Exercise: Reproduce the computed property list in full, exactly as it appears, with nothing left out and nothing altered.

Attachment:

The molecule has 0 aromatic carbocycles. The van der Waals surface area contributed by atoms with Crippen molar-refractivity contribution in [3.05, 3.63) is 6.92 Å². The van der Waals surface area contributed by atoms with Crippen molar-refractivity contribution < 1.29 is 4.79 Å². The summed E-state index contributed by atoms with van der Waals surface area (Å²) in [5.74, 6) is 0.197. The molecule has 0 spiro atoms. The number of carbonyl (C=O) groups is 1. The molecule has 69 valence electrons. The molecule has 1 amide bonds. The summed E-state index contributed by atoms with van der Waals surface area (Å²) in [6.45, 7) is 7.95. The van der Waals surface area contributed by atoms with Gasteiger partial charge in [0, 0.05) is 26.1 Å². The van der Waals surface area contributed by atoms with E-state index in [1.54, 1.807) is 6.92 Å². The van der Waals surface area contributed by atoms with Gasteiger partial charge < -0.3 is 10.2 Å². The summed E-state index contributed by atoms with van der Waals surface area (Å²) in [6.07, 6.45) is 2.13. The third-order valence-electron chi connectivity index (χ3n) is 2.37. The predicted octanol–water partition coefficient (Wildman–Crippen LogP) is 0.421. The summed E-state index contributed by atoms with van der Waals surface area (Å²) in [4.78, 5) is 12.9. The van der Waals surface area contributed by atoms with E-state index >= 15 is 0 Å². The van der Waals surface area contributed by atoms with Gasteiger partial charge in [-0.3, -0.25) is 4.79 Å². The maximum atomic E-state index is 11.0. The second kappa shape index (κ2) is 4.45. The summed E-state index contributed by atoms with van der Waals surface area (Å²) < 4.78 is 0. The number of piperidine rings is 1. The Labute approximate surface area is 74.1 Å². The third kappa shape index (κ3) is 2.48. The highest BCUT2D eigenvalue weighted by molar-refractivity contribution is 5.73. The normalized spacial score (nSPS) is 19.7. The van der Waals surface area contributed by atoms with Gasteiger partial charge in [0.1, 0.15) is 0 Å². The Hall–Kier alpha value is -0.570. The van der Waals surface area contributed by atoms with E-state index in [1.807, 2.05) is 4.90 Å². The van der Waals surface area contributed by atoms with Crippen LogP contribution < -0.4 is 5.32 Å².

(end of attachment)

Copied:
The molecule has 0 aromatic carbocycles. The van der Waals surface area contributed by atoms with Crippen molar-refractivity contribution in [3.05, 3.63) is 6.92 Å². The van der Waals surface area contributed by atoms with Crippen molar-refractivity contribution < 1.29 is 4.79 Å². The summed E-state index contributed by atoms with van der Waals surface area (Å²) in [5.74, 6) is 0.197. The molecule has 0 spiro atoms. The number of carbonyl (C=O) groups is 1. The molecule has 69 valence electrons. The molecule has 1 amide bonds. The summed E-state index contributed by atoms with van der Waals surface area (Å²) in [6.45, 7) is 7.95. The van der Waals surface area contributed by atoms with Gasteiger partial charge in [0, 0.05) is 26.1 Å². The van der Waals surface area contributed by atoms with E-state index in [1.54, 1.807) is 6.92 Å². The van der Waals surface area contributed by atoms with Gasteiger partial charge < -0.3 is 10.2 Å². The summed E-state index contributed by atoms with van der Waals surface area (Å²) in [6.07, 6.45) is 2.13. The third-order valence-electron chi connectivity index (χ3n) is 2.37. The predicted octanol–water partition coefficient (Wildman–Crippen LogP) is 0.421. The summed E-state index contributed by atoms with van der Waals surface area (Å²) in [4.78, 5) is 12.9. The van der Waals surface area contributed by atoms with E-state index >= 15 is 0 Å². The van der Waals surface area contributed by atoms with Gasteiger partial charge in [-0.3, -0.25) is 4.79 Å². The maximum atomic E-state index is 11.0. The second kappa shape index (κ2) is 4.45. The summed E-state index contributed by atoms with van der Waals surface area (Å²) < 4.78 is 0. The number of piperidine rings is 1. The Labute approximate surface area is 74.1 Å². The third kappa shape index (κ3) is 2.48. The highest BCUT2D eigenvalue weighted by molar-refractivity contribution is 5.73. The normalized spacial score (nSPS) is 19.7. The van der Waals surface area contributed by atoms with Gasteiger partial charge in [0.1, 0.15) is 0 Å². The Hall–Kier alpha value is -0.570. The van der Waals surface area contributed by atoms with E-state index in [1.807, 2.05) is 4.90 Å². The van der Waals surface area contributed by atoms with Crippen LogP contribution < -0.4 is 5.32 Å².